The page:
Public Procurement (Amendment) Order, 2017
The Government of India has amended the Public Procurement (Preference to Make in India) Order, 2017, enabling nodal Ministries/ Departments to notify higher minimum local content requirement for Class-I & Class-II local suppliers which was earlier fixed at 50% and 20% respectively.
- As per the Order, entities of countries which do not allow Indian companies to participate in their Government procurement for any item, shall not be allowed to participate in Government procurement in India for all items related to that nodal Ministry/ Department, except for the list of items published by the Ministry/ Department permitting their participation.
- Specifying foreign certifications/ unreasonable technical specifications/ brands/ models in the bid document is restrictive and discriminatory practice against local suppliers.
- Foreign certification, if required, shall be stipulated only with the approval of Secretary of the Department concerned.
- All administrative Ministries/Departments whose procurement exceeds Rs. 1000 Crore per annum shall notify their procurement projections for the next 5 years on their respective website.
- An upper threshold value of procurement beyond which foreign companies shall enter into a joint venture with an Indian company to participate in government tenders shall be notified.
What is GeM?
- Government e-Marketplace (GeM) is a one stop portal to facilitate online procurement of common use Goods & Services required by various Government Departments / Organisations / PSUs.
- GeM aims to enhance transparency, efficiency and speed in public procurement.
- It provides the tools of e-bidding, reverse e-auction and demand aggregation to facilitate the government users achieve the best value for their money.
- All Central government and State Government Ministries/Departments including its attached/subordinate offices, Central and State autonomous bodies, Central and State Public Sector Units and local bodies etc. are authorised to make procurement through GeM portal.
Benefits of GeM –
Benefits of GeM to the Government, Sellers and the Indian industry and economy
- Transparency – GeM eliminates human interface in vendor registration, order placement and payment processing, to a great extent. Being an open platform, GeM offers no entry barriers to bonafide suppliers who wish to do business with the Government. At every step, SMS and e-Mail notifications are sent to both buyer, his/her head of organisation, paying authorities as well as sellers.
- Efficiency – Direct purchase on GeM can be done in a matter of minutes and the entire process in online, end to end integrated and with online tools for assessing price reasonability. For procurements of higher value, the bidding/RA facility on GeM is among the most transparent and efficient, in comparison to e-procurement systems in vogue within the Government sector. For creating a bid/RA, the buyer does not need to create his/her own technical specifications as they have been standardised on GeM. These would make GeM an extremely powerful tool in the hands of Government organisations to plan and procure.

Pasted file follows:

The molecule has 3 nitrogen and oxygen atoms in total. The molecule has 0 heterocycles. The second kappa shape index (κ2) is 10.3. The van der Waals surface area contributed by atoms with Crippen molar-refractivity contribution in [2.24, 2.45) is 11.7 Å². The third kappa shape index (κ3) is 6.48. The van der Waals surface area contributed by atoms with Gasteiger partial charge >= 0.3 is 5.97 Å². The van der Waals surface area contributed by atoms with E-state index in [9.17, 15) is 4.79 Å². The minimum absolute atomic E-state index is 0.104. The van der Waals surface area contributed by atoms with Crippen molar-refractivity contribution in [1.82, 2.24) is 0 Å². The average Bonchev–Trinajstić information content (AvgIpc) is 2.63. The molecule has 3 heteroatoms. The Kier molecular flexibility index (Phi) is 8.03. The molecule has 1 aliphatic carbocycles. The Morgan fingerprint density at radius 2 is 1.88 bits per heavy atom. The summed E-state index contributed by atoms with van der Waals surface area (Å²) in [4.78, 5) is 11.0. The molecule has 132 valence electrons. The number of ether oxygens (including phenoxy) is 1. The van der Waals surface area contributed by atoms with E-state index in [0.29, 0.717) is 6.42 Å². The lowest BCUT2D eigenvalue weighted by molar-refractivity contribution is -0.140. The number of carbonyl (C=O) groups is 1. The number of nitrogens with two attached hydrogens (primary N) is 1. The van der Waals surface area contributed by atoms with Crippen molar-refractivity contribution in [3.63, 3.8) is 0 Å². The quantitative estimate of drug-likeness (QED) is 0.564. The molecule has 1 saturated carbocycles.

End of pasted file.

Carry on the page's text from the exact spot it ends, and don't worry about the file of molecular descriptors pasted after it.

- Secure and safe – GeM is a completely secure platform and all the documents on GeM are e-Signed at various stages by the buyers and sellers. The antecedents of the suppliers are verified online and automatically through MCA21, Aadhar and PAN databases. In addition, SEBI empaneled credit rating agencies are also being used for conducting third-party assessment of suppliers. This would further strengthen due diligence about the veracity of suppliers wanting to do business on GeM.For high value bids/RA on GeM, an e-Bank Guarantee is also being introduced.
- Savings to the Government – The transparency, efficiency and ease of use of the GeM portal has resulted in a substantial reduction in prices on GeM, in comparison to the tender, Rate Contract and direct purchase rates.
On the eve of International Coastal Clean-Up Day which is celebrated across 100 countries since 1986, Union Ministry of Environment, Forest and Climate Change (MoEFCC) announced at a virtual event that for the first time eight beaches of India are recommended for the coveted International eco-label, the Blue flag certification.
BEAM Eco-label –
- The event also saw the launch India’s own eco-label BEAMS.
- Society for Integrated Coastal Management (SICOM), MoEFCC in pursuit of promoting its policies for sustainable development in coastal regions have embarked upon a highly acclaimed program “BEAMS” (Beach Environment & Aesthetics Management Services) under its ICZM (Integrated Coastal Zone Management) project.
- This is one of the several other projects of ICZM that Government of India is undertaking for the sustainable development of coastal regions, striving for globally recognised and the coveted eco-label ‘Blue flag”.
- The objective of BEAMS program is to abate pollution in coastal waters, promote sustainable development of beach facilities, protect & conserve coastal ecosystems & natural resources, and seriously challenge local authorities & stakeholders to strive and maintain high standards of cleanliness, hygiene & safety for beachgoers in accordance with coastal environment & regulations. This program promotes beach recreation in absolute harmony with nature.
What is Integrated Coastal Zone Management?
- With a view to protect and conserve the coastal and marine ecosystems and environment through a holistic coastal management, the Ministry of Environment, Forests & Climate Change launched the Integrated Coastal Zone Management (ICZM) activities in India for a holistic approach with an interactive, dynamic, multidisciplinary, and iterative planning process to promote sustainable development & management of coastal zones through its own wing SICOM.